Malaria is a severe mosquito-borne disease due to a parasite. It is a disease, which if not diagnosed and treated right away, can be life-threatening. A person can contract malaria with only a single bite. Back in 2016, there are 216 million estimated cases of malaria that occurred worldwide with 445,000 people who died. Most of those who were affected and died are children from the African region.
In the United States, there are around 1,700 cases of malaria that are diagnosed every year. Most of these cases are travelers and immigrants who came from countries where there is malaria transmission. Many of them come from South Asia and the sub-Saharan Africa regions. There is a massive danger to malaria that the authorities strictly recommend to get vaccinated.
When bitten with a mosquito infected with the virus, the parasite begins to multiply in the liver and may also affect the red blood cells. Malaria is prevalent mostly in tropical and subtropical countries, such as Africa, Asia, South America, and parts of Europe. It is essential for travelers to these countries have to take malaria prophylaxis before leaving the country.
Travelers must be aware of the symptoms of malaria before they go to areas where there is a high risk of the disease. Those symptoms are:
These symptoms often appear between 7 to 18 days after infection.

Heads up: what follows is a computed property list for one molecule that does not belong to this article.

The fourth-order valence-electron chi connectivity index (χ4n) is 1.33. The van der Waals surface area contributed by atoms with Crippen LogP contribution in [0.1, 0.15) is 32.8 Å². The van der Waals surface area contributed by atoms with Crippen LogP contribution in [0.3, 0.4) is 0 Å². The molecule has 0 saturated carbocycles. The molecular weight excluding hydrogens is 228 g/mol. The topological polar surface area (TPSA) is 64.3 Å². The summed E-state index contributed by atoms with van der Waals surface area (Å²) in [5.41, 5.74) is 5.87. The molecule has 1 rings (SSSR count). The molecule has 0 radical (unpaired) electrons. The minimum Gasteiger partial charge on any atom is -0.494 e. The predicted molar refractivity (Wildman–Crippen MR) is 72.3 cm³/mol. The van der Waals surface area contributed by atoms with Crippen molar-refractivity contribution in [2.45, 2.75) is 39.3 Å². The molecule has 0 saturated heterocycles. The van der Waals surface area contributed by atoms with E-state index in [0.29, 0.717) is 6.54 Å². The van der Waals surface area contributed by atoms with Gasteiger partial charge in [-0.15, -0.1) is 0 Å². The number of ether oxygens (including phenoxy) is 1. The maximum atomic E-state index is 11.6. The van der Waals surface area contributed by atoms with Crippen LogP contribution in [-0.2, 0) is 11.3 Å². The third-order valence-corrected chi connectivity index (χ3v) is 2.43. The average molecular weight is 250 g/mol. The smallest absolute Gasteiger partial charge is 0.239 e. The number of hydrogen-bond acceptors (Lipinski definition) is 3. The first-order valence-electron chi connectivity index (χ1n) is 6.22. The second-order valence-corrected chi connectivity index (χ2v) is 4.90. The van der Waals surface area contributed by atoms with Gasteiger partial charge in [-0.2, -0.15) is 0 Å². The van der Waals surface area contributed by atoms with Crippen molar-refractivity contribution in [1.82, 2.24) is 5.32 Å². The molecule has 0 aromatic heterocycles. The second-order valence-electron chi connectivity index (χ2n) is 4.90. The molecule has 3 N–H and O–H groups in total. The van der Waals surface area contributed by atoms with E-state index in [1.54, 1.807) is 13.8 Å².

In some cases, however, the symptoms do not appear for a year or even longer than that. If you develop symptoms after visiting a disease risk area, make sure to seek a medical help as soon as possible. Make sure that you visit your doctor even if it has been weeks, months or years after you returned from traveling.
If there is a possibility that you may have malaria, the doctor will conduct a blood test to confirm whether you are infected or not. Usually, you can receive the results of the examination on the same day. If found that you are infected, then the treatment can commence right away as well. Your doctor will guide through all of these.
The cause of malaria is the Plasmodium parasite. As mentioned before, this parasite is transmitted through mosquito bites. There are numerous types of Plasmodia parasites. However, only 5 of these types can cause malaria in humans. The female Anopheles mosquitos are the main culprit that spreads the parasite.
This mosquito bites usually at dusk and night. When an infected mosquito bites you, it will pass the parasite into the bloodstream. Transfer from person to person can happen through blood transfusion or the sharing of needles, but cases like this are rare. Vaccines are the primary way you can stay protected from malaria infection.
Prevention is better than cure, and with the danger of malaria, it is better to protect yourself by getting vaccinated. At the same time, you must also maintain protection while staying abroad. In that regard, make sure to discuss your medical history and itinerary with your doctor. Your physician will be able to tell you the appropriate level of protection against malaria, and which travel vaccine you should take.